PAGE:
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Minimum time taken by elevator

  1. Oct 11, 2011 #1
    1. The problem statement, all variables and given/known data

    An elevator of mass (m), is pulled upwards by a massless rope, which can bear a maximum tension of nmg (n-any natural number > 1). If the elevator starts from rest at point A, and it rises to level B where it comes to rest again.(momentary rest is sufficient).
    Find the minimum time taken by the elevator in doing so. (tension may vary in different manners, but the initial conditions of rest must be satisfied)
    Level b is at height (h) above levelA.

    2. Relevant equations

    ƩF = ma

    KE1 + PE1 = KE2 + PE2

    3. The attempt at a solution

    Well, in my attempt, and also in the given solution, it is assumed that the minimum time case is when, till a certain height (y)<h, tension = nmg acts, and then suddenly falls to zero,
    such that the elevator retards to rest by the time it reaches level B
    If this assumption is made the solution the question is fairly easy, and can be found out using conservation of energy.

    The solution turns out to be = √(2hn/((n-1)g))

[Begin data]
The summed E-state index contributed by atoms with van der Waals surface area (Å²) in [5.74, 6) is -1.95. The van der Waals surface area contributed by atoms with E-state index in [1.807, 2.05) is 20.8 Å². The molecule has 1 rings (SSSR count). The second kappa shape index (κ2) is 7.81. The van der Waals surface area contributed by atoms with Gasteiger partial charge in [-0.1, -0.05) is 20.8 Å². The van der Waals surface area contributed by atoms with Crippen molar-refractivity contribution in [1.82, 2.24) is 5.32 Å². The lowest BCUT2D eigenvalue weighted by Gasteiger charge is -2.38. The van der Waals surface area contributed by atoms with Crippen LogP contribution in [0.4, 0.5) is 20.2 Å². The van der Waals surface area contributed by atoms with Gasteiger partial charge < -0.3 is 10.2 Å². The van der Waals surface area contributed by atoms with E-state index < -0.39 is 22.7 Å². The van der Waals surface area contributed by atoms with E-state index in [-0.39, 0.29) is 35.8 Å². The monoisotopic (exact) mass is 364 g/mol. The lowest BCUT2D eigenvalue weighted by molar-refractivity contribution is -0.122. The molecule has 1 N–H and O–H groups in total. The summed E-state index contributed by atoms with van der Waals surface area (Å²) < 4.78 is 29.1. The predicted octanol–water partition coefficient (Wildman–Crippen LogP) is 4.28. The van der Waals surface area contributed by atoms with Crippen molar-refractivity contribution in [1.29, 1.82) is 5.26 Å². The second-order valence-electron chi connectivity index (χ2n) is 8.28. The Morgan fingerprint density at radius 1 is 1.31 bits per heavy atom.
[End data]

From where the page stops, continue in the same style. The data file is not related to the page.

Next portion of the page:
But, I don't see any proper logical/ mathematical reason why the above case will yield minimum time. I'm guessing there should be other well defined functions of tension which varies with time and distance, which can yield even lesser time, though I'm unable to find

    I think it can be mathematically solved by minimizing the integral, using calculus of variations.
    ( which I unfortunately do not know)

    It would be nice to know everyones views about this, and I would be grateful if anyone can find a case where the time is lesser, proving the given solution wrong, or give a proper logical reason to why the above case yields the minimum time.

    I hope I will find some direction on this !
  2. jcsd
  3. Oct 11, 2011 #2


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    Staff Emeritus
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    Gold Member

    There's no need to resort to calculus of variations here. Elementary calculus should be sufficient, I think. Essentially you have four constraints. You wish to find the smallest [itex]t_0[/itex] such that [itex]y(t_0) = h[/itex] whilst [itex]y^{\prime\prime}(t) \leq (n-1)g[/itex] for [itex]n\in\mathbb{N}[/itex] with [itex]y(0) = 0[/itex].

    The first step is to solve the boundary value problem. Can you do that?
    Last edited: Oct 11, 2011
  4. Oct 11, 2011 #3
    Thanks for the quick reply!
    Nope I'm unable to do that. There seem to be more constraints.

    y'(0) = 0 & y'(t0)= 0

    And additionally y''(t) can never be less than -g (since tension can't be -ve)

    Not very familiar with boundary value problems, though I can solve differential equations.
    Hope I can get some help with this.
    Last edited: Oct 11, 2011
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